David Blatt had a 30-11 record as coach of the Cavaliers this season before they fired him.
Great players help coaches produce great records, making it difficult for outsiders to assess coaches. Poor players create the same problem, but they also shorten coaching tenures. When in doubt, teams dump losers and stick with winners.
That’s part of what makes Blatt’s firing so shocking. How bad could he be while winning 73% of his games? He might not have been up to the standard, but that type of record usually gives a coach cover.
That historically wasn’t the case here.
Cleveland had the best record of any team changing, let alone firing, a coach mid-season.
Just six non-interim coaches had ever won more than 60% of their games in a season without finishing it:
1979-80 Los Angeles Lakers: Jack McKinney, 10-4 (71%)
McKinney suffered a serious head injury in a bicycle crash. Assistant coach Paul Westhead took over, went 50-18 and guided the Lakers to the title.
2004-05 Dallas Mavericks: Don Nelson, 42-22 (66%)
The Mavericks had made assistant Avery Johnson the coach-in-waiting. Nelson just accelerated the process, resigning in March to hand Johnson the reigns. Dallas finished a blistering 16-2 under Johnson but lost in the second round.
1999-00 Phoenix Suns: Danny Ainge, 13-7 (65%)
Ainge stunningly resigned in his fourth season season as Phoenix’s coach, citing a desire to spend more time with his family. Scott Skiles was promoted, went 40-22 and reached the second round.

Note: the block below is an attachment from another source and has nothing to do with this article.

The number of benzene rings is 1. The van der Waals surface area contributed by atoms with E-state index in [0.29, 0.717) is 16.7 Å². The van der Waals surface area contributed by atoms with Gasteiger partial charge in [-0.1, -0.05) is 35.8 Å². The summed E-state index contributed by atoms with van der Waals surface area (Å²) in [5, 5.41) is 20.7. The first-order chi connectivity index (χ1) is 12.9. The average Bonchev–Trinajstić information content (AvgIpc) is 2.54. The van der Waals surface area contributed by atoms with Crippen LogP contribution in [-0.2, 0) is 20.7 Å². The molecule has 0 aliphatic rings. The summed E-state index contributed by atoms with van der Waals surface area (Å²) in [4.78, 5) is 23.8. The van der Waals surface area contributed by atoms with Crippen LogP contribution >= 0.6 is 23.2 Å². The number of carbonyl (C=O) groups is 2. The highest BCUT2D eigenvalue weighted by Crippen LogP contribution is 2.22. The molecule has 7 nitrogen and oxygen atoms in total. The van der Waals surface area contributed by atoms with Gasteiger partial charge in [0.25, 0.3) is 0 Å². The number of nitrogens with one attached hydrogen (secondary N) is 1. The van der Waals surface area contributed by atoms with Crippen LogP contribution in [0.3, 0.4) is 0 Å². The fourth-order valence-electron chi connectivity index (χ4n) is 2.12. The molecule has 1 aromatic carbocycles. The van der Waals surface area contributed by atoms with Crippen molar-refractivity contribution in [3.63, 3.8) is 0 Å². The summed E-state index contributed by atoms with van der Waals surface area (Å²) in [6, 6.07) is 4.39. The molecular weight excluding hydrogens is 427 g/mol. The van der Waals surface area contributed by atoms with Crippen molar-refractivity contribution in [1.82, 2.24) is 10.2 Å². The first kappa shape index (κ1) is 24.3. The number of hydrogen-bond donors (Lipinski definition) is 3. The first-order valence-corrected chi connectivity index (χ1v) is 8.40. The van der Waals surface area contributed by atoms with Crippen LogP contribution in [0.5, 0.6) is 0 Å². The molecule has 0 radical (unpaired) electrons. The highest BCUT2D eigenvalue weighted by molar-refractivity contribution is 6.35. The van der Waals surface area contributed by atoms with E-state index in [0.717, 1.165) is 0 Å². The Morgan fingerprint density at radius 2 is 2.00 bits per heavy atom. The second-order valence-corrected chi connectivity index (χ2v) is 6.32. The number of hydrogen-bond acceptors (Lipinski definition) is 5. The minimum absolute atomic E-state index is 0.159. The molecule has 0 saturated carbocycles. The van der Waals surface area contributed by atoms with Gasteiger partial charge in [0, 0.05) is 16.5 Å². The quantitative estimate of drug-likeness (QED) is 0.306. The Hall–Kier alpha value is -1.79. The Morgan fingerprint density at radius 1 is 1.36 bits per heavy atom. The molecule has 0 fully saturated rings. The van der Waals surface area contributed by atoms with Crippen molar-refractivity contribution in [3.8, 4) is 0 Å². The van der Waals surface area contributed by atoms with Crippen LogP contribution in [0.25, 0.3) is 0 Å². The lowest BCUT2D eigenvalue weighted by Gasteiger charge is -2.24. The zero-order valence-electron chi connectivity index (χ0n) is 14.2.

1988-89 Utah Jazz: F. Layden, 11-6 (65%)
Layden said he was tired of the pressure of coaching, and he walked away. His replacement handled the burden just a little longer – 23 seasons. Jerry Sloan took over and had a fantastic coaching career, but he didn’t win a playoff game that first season.
1981-82 Los Angeles: Paul Westhead, 7-4 (64%)
Westhead got fired for a simple reason: He feuded with Magic Johnson. That got Johnson labeled a coach killer, but fans came around when Johnson helped Pat Riley win a title that season (and in 1985, 1987 and 1988).
1982-83 New Jersey Nets: Larry Brown, 47-29 (62%)
Brown was coaching the Nets to their best record since joining the NBA from the ABA when he took the job at Kansas. Brown wanted to finish the season, but owner Joe Taub told Brown “it would be best if you go now.” Assistant Bill Blair coached the final six games of the season, going 2-4 and then getting swept in a best-of-three playoff series.
So, there is precedent for a team winning it all after changing coaches during the season. The Lakers did it after changing coaches due to both choice (Westhead to Riley) and circumstance (McKinney to Westhead).
Cleveland very much did this by choice.
The question now: Can Tyronn Lue be the next Pat Riley?